Stage

Imagine there's no heaven

The SF Mime Troupe's GodFellas is hella well timed
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A constitutional amendment mandating a national day of prayer? If such a proposal remains fictitious (for the moment), it hardly stretches the imagination. Read more »

Explosive

Crowded Fire's Hands torch neoliberalism
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China, the burgeoning frontier of unfettered capitalism these days, naturally gives rise to much scholarly and popular commentary as one market follows another. Read more »

It's a small world after all

Lengthy Babylon Heights stumbles off the Yellow Brick Road
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Are you a good dwarf or a bad dwarf? In the storied production history of The Wizard of Oz, there were notoriously (and no doubt, apocryphally) so few of the former that Glinda-like attempts at taxonomy seem pointless. They were all bad, or at least naughty, as dwarves have historically seemed in the popular imagination. Read more »

Goode is great ...

... despite an uneven 20th anniversary concert
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Passion plays

Powerful writers and equally intense actors play a vital part in Campo Santo's success, 10 years on
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Campo Santo is currently celebrating its 10th anniversary, a significant milestone for any small theater company. But this one really does have something to celebrate. Read more »

Multi-angle magic

Margaret Jenkins Dance Company gets kaleidoscopic with A Slipping Glimpse
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"Dance/Screen: Innovative International Dance Films"

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PREVIEW Dance on film looks flat, distorted, and without nuances, right? Yes and no. In general, dance does not take kindly to the screen. Good enough for documenting or teaching, films simply don't convey the effervescent presence of a live performance. But in some cases the medium goes beyond simply recording and actually partners with the choreography in a way that can be every bit as exciting as a live performance. As a genre, dance films are fairly new and, often, still don't get no respect. Read more »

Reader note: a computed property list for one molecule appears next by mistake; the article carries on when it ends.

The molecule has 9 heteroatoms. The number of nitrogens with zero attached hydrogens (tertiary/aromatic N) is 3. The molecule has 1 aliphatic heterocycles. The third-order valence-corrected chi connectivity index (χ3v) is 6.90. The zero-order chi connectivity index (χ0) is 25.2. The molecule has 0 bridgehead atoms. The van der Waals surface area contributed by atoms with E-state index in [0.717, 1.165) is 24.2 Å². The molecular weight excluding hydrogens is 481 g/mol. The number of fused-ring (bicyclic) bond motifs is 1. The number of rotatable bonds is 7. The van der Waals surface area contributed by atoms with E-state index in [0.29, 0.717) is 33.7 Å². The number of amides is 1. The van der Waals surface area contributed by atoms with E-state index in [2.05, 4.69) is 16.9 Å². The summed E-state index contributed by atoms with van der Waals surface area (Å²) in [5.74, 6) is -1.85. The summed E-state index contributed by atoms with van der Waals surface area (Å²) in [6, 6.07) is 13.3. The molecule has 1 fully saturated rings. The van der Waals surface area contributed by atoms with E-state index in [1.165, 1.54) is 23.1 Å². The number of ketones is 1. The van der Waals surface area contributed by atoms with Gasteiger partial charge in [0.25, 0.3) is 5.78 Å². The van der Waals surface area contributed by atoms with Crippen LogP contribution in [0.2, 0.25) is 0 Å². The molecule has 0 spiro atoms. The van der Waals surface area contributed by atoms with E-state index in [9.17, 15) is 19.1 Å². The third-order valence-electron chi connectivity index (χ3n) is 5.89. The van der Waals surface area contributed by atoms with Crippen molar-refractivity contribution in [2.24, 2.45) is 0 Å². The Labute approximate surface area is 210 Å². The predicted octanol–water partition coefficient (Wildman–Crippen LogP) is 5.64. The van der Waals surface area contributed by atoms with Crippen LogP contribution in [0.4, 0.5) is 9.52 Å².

Bitter wounds

The eloquent Devil on All Sides searches for life during wartime
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Youthful innocence and stupidity can generally be relied on in making soldiers and war; those lacking such qualities may have to be beaten and intimidated into service. The process inspires some vivid imagery in French playwright Fabrice Melquiot's The Devil on All Sides (Le Diable en Partage), a poetical mix of fantasy and harsh reality set amid the 199295 Bosnian war. Read more »

Double digits

Caryl Churchill's creepy A Number loses some of its complexity at ACT
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Bernard is a chip off the old block. "You're just what I wanted," his father, Salter, assures him. Made to order, in fact. Now a grown man, Bernard (Josh Charles) confronts his father (Bill Smitrovich) with an unsettling discovery: He's the clone of a previously undisclosed original, a replacement for the beautiful child Salter once had but, apparently, lost. At first it's hard to say how Salter's story keeps changing. Read more »

Devil times four

Campo Santo sends some noteworthy notes to Satan in Haze
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Campo Santo's Haze slips comfortably into the 10th anniversary season of a company that's built its rep (repertoire and reputation) on close collaborations with leading American fiction writers. This lean, shrewd, and forceful staging of stories by Junot Diaz, Dave Eggers, Denis Johnson, and Vendela Vida turns a literary buffet into a raw and atmospheric performance piece. Read more »